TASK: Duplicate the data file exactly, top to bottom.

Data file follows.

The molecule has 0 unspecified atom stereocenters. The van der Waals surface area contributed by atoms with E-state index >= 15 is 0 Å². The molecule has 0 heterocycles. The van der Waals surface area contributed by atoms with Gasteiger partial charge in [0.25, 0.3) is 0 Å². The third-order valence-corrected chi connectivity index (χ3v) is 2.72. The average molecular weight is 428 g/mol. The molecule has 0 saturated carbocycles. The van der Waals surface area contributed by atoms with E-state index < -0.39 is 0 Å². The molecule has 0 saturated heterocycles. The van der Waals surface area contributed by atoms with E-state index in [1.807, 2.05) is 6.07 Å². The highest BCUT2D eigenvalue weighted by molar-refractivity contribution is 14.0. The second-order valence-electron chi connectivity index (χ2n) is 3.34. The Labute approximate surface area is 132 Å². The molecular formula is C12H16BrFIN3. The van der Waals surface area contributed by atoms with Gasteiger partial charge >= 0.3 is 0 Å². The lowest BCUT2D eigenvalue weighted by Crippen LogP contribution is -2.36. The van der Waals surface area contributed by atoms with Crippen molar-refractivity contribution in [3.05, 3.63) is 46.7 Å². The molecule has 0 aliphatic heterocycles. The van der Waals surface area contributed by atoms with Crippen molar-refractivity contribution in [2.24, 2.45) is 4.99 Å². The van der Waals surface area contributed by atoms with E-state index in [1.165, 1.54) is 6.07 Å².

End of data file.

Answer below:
The molecule has 0 unspecified atom stereocenters. The van der Waals surface area contributed by atoms with E-state index >= 15 is 0 Å². The molecule has 0 heterocycles. The van der Waals surface area contributed by atoms with Gasteiger partial charge in [0.25, 0.3) is 0 Å². The third-order valence-corrected chi connectivity index (χ3v) is 2.72. The average molecular weight is 428 g/mol. The molecule has 0 saturated carbocycles. The van der Waals surface area contributed by atoms with E-state index < -0.39 is 0 Å². The molecule has 0 saturated heterocycles. The van der Waals surface area contributed by atoms with E-state index in [1.807, 2.05) is 6.07 Å². The highest BCUT2D eigenvalue weighted by molar-refractivity contribution is 14.0. The second-order valence-electron chi connectivity index (χ2n) is 3.34. The Labute approximate surface area is 132 Å². The molecular formula is C12H16BrFIN3. The van der Waals surface area contributed by atoms with Gasteiger partial charge >= 0.3 is 0 Å². The lowest BCUT2D eigenvalue weighted by Crippen LogP contribution is -2.36. The van der Waals surface area contributed by atoms with Crippen molar-refractivity contribution in [3.05, 3.63) is 46.7 Å². The molecule has 0 aliphatic heterocycles. The van der Waals surface area contributed by atoms with Crippen molar-refractivity contribution in [2.24, 2.45) is 4.99 Å². The van der Waals surface area contributed by atoms with E-state index in [1.165, 1.54) is 6.07 Å².